If Wyatt's object is not the ark itself, where is it? Some ark hunters think it is up at the top of Ararat, perhaps embedded in a glacier. Photographs taken in 1949 and just recently released by the U.S. government show a strange anomaly near the 15,500 foot level. There are several stories told by local people who claim they have seen the ark on Ararat and even walked on its deck. Entombed, it only makes an appearance occasionally in warm weather when the ice melts. As attractive as this scenario is, the mechanics of a glacier seem to make this unlikely. As it flows down the mountain over thousands of years, any object caught in it would be torn to shreds leaving only tiny pieces. If that is the case, the ark is probably scattered across the base of the mountain never to be recovered.

Dr. Robert Ballard, who became famous as the discoverer of the wreck of the Titanic, has another theory about the ark. Through the end of the last ice age 12,000 years ago, sea levels sank more and more as water was frozen into the world's polar ice packs. The Black Sea, just east of Turkey, was cut off from the Mediterranean Sea by a set of mountains. As the world warmed and the ice packs melted about 7,500 years ago the ocean rose but the Black Sea, still protected from the the Mediterranean by a natural dam, stayed at its old level. The difference eventually reached 500 feet. Then something (perhaps a minor earthquake or a huge rainstorm) caused the dam to collapse. The result was a waterfall 200 times as powerful as Niagara that could be heard 300 miles away. The Black Sea expanded along some of its shallow shorelines at the rate of a mile a day, undoubtedly covering seaside villages in less than a week..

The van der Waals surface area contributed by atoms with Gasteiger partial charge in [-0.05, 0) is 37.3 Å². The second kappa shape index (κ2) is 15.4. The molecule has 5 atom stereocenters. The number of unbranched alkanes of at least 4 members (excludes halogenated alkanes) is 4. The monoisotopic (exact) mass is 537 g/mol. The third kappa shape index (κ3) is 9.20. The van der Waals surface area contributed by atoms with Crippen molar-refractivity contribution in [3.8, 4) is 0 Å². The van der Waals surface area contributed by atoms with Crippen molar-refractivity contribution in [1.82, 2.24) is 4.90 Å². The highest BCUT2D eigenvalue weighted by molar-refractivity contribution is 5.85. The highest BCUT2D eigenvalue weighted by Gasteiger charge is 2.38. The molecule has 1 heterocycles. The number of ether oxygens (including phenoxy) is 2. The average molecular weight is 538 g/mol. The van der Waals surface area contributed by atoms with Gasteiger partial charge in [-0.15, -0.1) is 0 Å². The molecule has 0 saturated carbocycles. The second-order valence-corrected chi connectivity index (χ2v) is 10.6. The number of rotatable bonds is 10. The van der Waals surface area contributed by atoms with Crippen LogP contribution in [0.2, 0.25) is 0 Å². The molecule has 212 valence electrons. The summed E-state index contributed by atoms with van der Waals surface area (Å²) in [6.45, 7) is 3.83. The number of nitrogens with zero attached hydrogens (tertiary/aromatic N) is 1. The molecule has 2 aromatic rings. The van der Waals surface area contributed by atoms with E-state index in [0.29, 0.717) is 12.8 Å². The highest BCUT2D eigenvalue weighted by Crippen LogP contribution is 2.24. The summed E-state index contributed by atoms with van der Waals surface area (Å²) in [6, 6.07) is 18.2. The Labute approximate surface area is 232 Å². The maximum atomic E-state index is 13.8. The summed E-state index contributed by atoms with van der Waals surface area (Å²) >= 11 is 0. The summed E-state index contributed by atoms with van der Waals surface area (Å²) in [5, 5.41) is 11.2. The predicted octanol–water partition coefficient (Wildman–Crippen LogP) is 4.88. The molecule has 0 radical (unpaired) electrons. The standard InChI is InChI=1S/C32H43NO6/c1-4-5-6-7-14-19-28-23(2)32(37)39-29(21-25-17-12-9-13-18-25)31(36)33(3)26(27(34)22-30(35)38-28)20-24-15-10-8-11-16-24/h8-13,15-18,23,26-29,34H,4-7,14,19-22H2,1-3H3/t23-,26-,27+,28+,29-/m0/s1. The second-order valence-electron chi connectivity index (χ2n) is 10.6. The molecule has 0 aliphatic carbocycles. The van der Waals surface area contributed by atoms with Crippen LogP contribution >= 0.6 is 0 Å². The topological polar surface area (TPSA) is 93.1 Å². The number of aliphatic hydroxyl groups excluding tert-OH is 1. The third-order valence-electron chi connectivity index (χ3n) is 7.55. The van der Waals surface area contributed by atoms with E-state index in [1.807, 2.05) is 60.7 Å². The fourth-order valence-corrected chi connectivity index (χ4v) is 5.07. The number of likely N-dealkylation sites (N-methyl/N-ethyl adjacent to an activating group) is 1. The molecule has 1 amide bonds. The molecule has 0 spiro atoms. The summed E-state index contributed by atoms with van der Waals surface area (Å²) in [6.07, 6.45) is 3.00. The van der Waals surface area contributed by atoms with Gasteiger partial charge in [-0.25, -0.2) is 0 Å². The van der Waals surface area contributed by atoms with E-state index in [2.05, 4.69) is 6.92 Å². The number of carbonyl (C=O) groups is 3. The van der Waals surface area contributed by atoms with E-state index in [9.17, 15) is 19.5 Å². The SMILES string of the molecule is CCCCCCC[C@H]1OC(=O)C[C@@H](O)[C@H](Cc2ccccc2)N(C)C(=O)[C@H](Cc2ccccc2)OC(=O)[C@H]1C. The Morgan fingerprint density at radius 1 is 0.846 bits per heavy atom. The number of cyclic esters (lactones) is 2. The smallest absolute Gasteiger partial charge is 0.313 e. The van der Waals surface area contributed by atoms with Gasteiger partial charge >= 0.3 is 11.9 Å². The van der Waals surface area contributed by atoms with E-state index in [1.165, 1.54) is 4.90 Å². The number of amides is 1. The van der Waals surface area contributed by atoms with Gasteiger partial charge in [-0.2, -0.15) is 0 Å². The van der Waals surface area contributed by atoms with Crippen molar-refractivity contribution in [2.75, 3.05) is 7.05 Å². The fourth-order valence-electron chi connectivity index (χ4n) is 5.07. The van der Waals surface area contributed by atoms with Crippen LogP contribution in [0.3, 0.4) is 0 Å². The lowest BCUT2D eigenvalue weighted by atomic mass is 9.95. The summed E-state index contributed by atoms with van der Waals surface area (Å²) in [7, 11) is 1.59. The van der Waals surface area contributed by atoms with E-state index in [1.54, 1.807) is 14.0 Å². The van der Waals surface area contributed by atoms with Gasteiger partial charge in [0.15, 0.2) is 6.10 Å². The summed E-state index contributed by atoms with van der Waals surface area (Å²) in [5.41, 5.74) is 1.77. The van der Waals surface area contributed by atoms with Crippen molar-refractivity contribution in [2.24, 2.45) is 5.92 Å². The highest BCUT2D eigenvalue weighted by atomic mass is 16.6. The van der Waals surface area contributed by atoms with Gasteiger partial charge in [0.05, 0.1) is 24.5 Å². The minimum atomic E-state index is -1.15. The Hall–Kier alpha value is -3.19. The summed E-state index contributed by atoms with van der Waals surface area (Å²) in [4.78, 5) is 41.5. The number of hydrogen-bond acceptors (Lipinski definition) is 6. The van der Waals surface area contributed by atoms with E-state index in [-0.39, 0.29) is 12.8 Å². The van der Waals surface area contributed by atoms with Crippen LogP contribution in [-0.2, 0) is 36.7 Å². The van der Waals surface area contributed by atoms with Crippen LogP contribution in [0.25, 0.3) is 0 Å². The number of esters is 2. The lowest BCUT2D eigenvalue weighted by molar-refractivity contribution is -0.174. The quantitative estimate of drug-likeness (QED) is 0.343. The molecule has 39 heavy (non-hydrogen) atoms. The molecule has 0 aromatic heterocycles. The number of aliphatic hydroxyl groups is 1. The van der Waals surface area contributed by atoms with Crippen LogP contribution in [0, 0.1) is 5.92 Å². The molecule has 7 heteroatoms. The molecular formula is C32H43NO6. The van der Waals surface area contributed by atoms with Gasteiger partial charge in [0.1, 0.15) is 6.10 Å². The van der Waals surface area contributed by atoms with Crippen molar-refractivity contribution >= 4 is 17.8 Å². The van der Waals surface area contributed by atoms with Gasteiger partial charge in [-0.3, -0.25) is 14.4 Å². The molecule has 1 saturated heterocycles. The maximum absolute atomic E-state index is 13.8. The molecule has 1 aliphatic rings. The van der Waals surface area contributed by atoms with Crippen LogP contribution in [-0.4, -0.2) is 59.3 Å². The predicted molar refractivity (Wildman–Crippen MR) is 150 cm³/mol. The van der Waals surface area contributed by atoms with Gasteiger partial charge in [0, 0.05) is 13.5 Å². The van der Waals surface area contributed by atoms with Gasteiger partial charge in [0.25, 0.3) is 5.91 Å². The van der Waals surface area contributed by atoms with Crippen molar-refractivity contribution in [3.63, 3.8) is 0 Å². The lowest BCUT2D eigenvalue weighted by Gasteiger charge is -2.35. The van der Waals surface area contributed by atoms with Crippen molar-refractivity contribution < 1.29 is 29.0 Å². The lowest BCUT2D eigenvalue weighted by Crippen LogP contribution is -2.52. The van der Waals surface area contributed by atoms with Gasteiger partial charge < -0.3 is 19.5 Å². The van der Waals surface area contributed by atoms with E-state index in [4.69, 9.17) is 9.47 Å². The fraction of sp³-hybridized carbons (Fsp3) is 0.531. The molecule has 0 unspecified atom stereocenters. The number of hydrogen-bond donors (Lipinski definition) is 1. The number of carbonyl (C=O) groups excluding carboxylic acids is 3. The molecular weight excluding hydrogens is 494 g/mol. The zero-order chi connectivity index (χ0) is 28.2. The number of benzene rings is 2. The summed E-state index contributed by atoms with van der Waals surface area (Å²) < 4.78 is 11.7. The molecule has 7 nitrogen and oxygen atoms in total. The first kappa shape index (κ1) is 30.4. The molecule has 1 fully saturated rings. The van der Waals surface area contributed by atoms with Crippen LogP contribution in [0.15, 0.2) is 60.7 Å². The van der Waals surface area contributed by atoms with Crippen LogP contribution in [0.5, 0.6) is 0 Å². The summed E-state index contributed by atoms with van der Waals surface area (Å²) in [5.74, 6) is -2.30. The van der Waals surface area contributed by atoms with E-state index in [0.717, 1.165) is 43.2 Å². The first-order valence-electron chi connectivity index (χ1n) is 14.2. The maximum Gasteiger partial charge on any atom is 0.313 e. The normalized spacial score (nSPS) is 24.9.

A photo taken in 1949 showing an anomoly near the top of Ararat.

While this flood would have not covered the world, it certainly would have been cataclysmic to anyone in the local area. Ballard theorizes that this is the flood referred to in the Biblical story, as well as other similar flood stories from other cultures.

By a quirk of nature anything caught in the flood should be well preserved. The salt water running in from the sea 7,500 ago would have been heavier than the fresh water already there. Without deep-water currents that exist in the oceans to stir the salt water, the depths of the Black Sea have been devoid of oxygen that is needed to support life. This means that there were no microbes to cause anything at the bottom of the sea to deteriorate. Ballard will try to use submarines to examine the bottom of the 7,500 foot deep sea in hope of finding perfectly-preserved ships, villages and other artifacts. He even speculates that the ark, or some other ark-like ships, might even be down there.

One thing is certain, though, until somebody can find the remains of a 450-foot long vessel, either at the top of Ararat, or at the bottom of the Black Sea, or somewhere in between, there will always be adventurers looking for Noah's ark.

Copyright Lee Krystek 2000. All Rights Reserved.